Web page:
By Ian Rigg “What is Christmas without a Christmas tree?” the charming characters of The Christmas Schooner query. They come to learn, as the Grinch came to learn and Ebeneezer Scrooge came to learn and characters of other great holiday classics came to learn: It is never just about the tree; it’s about what the
The musical theatre reviews featured here are written by reviewers, not critics. These impressions and opinions are from individuals passionate about musical theatre and represent, in most cases, one observation of one performance. The primary purpose in publishing reviews is to help patrons decide whether a production is a good use of their time and entertainment budget. Our reviewers are also encouraged to creatively shine a light on particularly good work done onstage and backstage, understanding that successful productions happen because of the work of many. Finally, ChicagolandMusicalTheatre's reviewers are asked to walk into a show expecting enjoyable entertainment—because that's the mindset of patrons who buy tickets to professional theatre.
By Barry Reszel When one decides to add “The Musical” to the title of an iconic, beloved holiday film in order to infuse it with the added dimensions of live song and dance, audiences beg for them heed this advice: “Don’t fudge it up.” Only, the advice givers don’t say “fudge.” Luckily for Chicagoland musical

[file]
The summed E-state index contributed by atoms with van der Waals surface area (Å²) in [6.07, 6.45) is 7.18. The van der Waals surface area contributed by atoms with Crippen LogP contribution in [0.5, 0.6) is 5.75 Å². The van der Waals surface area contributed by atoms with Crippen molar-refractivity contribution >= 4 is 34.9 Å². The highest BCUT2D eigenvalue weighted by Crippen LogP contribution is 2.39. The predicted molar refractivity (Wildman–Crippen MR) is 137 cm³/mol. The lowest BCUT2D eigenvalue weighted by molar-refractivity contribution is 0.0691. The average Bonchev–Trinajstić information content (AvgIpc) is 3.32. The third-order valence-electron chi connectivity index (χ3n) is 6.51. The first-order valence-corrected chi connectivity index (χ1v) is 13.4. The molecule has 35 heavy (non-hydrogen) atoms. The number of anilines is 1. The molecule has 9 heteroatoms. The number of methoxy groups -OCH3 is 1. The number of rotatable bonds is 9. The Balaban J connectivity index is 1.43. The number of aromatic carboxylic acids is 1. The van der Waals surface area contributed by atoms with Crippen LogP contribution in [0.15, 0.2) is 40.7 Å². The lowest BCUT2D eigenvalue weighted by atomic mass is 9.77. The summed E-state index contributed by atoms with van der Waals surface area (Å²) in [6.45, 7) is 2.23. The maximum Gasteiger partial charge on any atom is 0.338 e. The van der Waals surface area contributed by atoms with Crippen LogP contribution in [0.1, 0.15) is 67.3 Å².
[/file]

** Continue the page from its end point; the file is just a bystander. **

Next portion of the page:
By Patrick O’Brien Flagpole. Fra-gee-lay. And just so there’s no doubt: “You’ll shoot your eye out.” A Christmas Story is the little cult movie that could. A fine if unexceptional release back in 1983 could not in any way have foreshadowed 24-hour cable TV marathons; a Broadway musical; a museum; healthy niche markets in leg
By Patrick O’Brien Christmas entertainments are really, really tricky things, if only because of the many traps that crop up through their seasonal familiarity. This is doubly so–perhaps triply–for Charles Dickens’ A Christmas Carol. Published in 1843, it was the story that launched Dickens into the pantheon of Great Writers, both critically and popularly. It
By Erika Brown Thomas Energy was high in Lincolnshire for the Saturday morning opening of Seussical, as seats filled with an audience consisting mostly of patrons under the age of 10. These contemporary Dr. Seuss fans were heard exclaiming throughout the house as they recognized larger-than-life-sized versions of well-loved books pre-set on the stage while